As silly as it sounds, scam artists do make a living tricking people into investing in stocks or real estate that simply does not exist. Do your research and verify that any potential investment actually exists - take nothing for granted.

6. The broker is not a broker.


A companion scam to the non-existent investment is the illegitimate broker. I think this one works because of all the others listed above. Most people pride themselves on being savvy investors, and know to look out for penny stock scams and the like. But this scam is all about the artist and his charisma. He's selling a real investment, but what people are buying is the salesman. By the time they realize they don't actually own the investment, the scam artist is long gone.

What you can do.


Always check a potential broker out at www.NASDR.com or www.SEC.gov. If they're legit, they'll have a record of it.

If you suspect a scam, check out www.fraud.org or www.fraudbureau.com. If you know you were scammed, you can file a fraud claim.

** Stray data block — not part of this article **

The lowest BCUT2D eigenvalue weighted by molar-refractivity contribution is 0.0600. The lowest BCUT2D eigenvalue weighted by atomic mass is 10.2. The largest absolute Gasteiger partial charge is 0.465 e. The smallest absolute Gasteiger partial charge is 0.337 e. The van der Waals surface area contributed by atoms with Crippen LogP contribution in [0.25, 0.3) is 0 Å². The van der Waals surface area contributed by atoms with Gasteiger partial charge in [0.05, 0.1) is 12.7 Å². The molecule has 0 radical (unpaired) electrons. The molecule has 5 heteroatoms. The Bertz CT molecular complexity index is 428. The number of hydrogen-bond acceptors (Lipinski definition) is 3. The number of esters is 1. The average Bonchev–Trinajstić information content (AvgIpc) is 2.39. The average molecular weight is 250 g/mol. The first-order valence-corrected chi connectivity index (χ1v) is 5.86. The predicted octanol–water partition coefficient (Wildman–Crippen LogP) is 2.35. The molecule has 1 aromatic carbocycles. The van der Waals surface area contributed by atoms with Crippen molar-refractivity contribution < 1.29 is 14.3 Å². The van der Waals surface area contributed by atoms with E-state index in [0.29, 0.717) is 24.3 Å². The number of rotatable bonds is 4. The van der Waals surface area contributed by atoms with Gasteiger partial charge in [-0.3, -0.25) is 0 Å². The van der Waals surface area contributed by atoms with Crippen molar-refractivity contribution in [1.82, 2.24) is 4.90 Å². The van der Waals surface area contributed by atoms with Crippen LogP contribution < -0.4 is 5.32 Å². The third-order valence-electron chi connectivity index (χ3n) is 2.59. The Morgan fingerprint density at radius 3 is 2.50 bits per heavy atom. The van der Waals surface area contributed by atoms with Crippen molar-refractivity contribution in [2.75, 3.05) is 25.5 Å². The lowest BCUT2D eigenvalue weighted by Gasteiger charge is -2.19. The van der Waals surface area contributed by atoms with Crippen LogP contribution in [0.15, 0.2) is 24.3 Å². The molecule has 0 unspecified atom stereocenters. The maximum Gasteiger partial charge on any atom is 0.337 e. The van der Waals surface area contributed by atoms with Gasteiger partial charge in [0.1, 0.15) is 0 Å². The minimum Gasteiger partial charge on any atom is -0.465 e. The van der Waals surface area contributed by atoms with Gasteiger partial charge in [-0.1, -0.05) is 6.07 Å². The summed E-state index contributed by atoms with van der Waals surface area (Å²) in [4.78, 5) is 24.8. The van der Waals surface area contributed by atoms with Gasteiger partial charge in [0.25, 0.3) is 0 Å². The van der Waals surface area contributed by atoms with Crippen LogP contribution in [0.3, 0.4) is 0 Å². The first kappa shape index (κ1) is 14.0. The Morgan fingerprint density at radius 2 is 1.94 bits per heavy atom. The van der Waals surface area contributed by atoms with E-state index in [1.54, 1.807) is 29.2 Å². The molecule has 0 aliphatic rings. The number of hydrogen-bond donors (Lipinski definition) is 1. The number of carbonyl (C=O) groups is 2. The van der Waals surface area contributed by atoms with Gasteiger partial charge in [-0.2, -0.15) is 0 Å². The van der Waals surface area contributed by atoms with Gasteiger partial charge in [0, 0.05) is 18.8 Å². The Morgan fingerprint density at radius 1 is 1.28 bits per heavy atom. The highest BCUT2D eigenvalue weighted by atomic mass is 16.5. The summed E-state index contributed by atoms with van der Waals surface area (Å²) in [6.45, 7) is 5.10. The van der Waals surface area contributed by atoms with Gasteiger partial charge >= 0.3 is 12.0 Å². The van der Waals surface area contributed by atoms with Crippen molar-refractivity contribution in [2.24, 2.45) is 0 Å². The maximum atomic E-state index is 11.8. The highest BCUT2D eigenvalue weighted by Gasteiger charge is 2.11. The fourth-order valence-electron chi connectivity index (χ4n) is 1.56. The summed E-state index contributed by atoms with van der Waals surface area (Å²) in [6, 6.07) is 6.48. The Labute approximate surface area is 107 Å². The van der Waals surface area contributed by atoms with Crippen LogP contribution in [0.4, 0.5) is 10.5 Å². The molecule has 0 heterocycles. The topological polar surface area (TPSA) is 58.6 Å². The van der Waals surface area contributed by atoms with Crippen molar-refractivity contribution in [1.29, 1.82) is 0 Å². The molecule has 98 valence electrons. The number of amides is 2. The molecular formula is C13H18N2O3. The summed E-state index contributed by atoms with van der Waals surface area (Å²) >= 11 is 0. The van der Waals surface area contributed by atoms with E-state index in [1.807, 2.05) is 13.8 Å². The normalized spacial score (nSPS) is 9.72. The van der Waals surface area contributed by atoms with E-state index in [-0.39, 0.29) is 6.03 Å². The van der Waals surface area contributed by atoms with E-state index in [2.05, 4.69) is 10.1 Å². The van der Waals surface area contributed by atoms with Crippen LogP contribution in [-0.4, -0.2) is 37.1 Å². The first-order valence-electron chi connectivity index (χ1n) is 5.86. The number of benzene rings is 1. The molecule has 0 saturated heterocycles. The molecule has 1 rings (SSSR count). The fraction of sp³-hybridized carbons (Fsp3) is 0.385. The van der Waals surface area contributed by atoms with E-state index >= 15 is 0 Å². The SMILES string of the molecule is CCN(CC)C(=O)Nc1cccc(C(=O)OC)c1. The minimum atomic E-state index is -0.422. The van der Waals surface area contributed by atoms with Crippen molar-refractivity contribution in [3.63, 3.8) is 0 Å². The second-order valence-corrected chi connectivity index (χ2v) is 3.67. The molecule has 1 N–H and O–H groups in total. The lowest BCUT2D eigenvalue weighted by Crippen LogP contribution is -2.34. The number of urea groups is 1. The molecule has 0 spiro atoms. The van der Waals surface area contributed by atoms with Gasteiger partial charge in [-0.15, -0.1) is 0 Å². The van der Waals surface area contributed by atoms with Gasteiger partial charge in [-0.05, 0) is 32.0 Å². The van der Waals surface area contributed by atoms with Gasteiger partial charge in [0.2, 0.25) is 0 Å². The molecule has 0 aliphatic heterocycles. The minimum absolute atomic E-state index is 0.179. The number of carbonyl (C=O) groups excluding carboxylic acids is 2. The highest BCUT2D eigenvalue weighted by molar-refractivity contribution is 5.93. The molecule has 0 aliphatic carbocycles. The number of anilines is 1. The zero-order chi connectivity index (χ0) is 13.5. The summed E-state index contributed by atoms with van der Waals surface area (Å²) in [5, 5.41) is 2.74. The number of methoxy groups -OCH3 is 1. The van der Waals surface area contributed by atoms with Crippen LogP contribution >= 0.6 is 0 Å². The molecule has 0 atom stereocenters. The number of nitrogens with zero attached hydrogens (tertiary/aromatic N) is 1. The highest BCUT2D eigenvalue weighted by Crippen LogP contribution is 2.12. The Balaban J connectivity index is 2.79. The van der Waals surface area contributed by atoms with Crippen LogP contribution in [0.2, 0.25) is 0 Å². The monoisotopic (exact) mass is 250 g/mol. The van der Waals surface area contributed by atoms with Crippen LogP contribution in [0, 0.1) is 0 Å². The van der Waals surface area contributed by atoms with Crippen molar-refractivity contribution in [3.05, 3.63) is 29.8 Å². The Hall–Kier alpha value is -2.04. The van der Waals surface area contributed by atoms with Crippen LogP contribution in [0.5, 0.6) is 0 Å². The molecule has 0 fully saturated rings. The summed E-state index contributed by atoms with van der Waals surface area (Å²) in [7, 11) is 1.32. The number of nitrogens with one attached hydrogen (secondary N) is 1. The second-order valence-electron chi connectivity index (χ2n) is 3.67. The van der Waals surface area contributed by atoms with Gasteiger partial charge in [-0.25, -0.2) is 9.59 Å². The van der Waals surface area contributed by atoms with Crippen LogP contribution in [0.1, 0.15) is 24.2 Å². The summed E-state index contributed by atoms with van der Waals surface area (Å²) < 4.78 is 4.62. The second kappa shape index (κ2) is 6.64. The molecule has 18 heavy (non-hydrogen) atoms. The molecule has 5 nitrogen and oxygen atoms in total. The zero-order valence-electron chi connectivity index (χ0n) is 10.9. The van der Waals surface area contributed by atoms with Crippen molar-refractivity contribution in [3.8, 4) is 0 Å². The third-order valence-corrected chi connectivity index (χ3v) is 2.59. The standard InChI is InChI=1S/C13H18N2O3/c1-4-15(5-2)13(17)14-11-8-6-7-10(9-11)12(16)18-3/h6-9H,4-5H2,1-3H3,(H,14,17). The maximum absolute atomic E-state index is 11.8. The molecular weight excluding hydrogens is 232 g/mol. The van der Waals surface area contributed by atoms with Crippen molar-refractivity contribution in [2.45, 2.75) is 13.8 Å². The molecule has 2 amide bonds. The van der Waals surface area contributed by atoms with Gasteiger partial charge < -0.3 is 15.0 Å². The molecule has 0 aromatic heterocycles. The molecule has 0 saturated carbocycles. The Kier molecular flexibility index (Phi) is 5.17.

Get to know the sec and learn how investments work.

Finally, take a tip from Warren Buffet - only invest in what you understand.

Thursday, June 25, 2009

How to rate a stock.

I don't care how many stocks you have in your portfolio, you need to have a plan. You need to take the emotional reaction out of the decision making process of buying and selling stocks. One of the best ways to do this is to rank, or rate each stock you hold on a scale of 1 to 4.

Here's the scale that Jim Cramer,of Mad Money fame, recommends:

1. Buy more now.


2. Buy more if the price dips x%.

3. Sell if price goes up x %

4. Sell NOW.

Do this every week, to avoid being surprised by any sudden events. By doing so, you not only become aware of the general condition of each holding but you put a plan of action in place to avoid having to make a spur of the moment decision when emotions run high.

It's also a lot harder to forget what you're holding and made a mistake by neglecting a poorly performing stock and having that drag your overall portfolio down.

To really supercharge this tip, use it with stops and limit orders, that way you can put your portfolio on auto piliot each week!

Monday, June 22, 2009

How to buy low and sell high - for real!

The number one reason people don't buy low and sell high is emotion.

Emotions cloud our thinking, and make us do things we wouldn't think of doing otherwise. Think of the fall of 2008 into spring 2009 when the market was shedding hundred of points on a daily basis. I know many people who got out of the market altogether because they panicked.